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Daily Mirror
Daily Mirror
Hana Kelly

'Fit and healthy' mum dies of rare disease after colleagues spot her coughing at work

A mum has died from a rare disease after colleagues noticed her coughing at work.

Anne Doran was fit and healthy, still going to the gym and enjoying long walks before she was diagnosed with Idiopathic Pulmonary Fibrosis (IPF).

The disease, which affects just 50 in every 100,000 people and has no cure, left her struggling to breathe and bedbound.

Described by friends as inspirational, Anne was diagnosed with IPF in 2014 when she was 58.

The former senior manager at Royal Liverpool Hospital, who worked as a magistrate and school governor despite battling the disease, died in August, 2020.

Her family are now campaigning to raise money for Action for Pulmonary Fibrosis charity.

Anne Doran began working as a nurse in 1970 (supplied)
Ann Doran had Idiopathic Pulmonary Fibrosis (supplied)

Anne's daughter, Louise Doran told the Manchester Evening News : “She was going walking, going the gym, you know she was healthy.

"Then this came along and at first, she wasn’t on oxygen and she could still get about.

"She was going into work coughing, and someone picked it up and said to her, 'you better get it checked out', so she did and had a lung biopsy and it was diagnosed as Idiopathic Pulmonary Fibrosis.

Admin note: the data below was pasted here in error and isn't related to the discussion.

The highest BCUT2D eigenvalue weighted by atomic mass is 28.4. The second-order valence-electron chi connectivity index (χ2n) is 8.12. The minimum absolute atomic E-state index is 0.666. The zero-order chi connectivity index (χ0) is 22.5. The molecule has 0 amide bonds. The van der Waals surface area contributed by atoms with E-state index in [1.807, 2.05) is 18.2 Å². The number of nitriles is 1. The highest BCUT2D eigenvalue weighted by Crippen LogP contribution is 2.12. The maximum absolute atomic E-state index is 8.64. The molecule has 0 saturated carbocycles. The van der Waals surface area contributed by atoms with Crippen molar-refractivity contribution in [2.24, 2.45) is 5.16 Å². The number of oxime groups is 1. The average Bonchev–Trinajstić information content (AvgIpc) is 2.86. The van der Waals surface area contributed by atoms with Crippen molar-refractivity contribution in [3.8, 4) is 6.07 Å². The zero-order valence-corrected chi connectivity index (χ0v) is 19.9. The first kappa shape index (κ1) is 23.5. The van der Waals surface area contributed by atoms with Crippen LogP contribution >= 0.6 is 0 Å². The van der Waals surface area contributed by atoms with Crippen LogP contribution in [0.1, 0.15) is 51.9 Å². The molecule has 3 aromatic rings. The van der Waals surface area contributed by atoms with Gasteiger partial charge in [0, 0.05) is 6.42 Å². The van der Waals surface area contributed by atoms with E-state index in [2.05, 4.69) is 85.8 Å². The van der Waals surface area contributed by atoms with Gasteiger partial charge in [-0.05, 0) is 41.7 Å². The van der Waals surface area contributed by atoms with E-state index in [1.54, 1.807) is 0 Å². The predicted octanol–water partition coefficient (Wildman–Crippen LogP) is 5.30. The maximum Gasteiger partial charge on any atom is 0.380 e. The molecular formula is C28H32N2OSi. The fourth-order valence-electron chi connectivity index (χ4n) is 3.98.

“Then she needed to go on oxygen and she could do less, and less and less. In the end, she’d be sat on the sofa, and just lifting her arm up or just moving one space along, the oxygen in her blood was getting lower.

“Even though she was getting oxygen, her lungs couldn’t deal with it because there was scarring to them. It’s so limiting, you can’t talk, you eat less and less.

“You end up being bed-bound and, sadly, from my mum’s experience, once you’re at that stage you probably haven’t got long left."

Currently, there are only two drugs which slow progression of the disease. Limited clinical trials exist as do lung transplants, but they aren’t available to all patients.

Ann and Tom Doran (supplied)

Louise added: “They don’t know what caused it. They asked her all of the usual questions - have you worked in a mine, have you kept pigeons, do you smoke? And the answer was no to all of those questions so they couldn’t pinpoint what it was.

“There are quite a few people that have got it and they don’t know what caused it. There’s various groups on Facebook with hints and tips for people who’ve got IPF, so they can try and support each other.

“But there’s people still struggling there now, just as much as my mum was two years ago and there doesn’t seem to have been many changes. Charities are doing research to try to find a cure, which is brilliant but the day-to-day things really could be so much better.

“It’s such a poor quality of life, it’s awful to see.”

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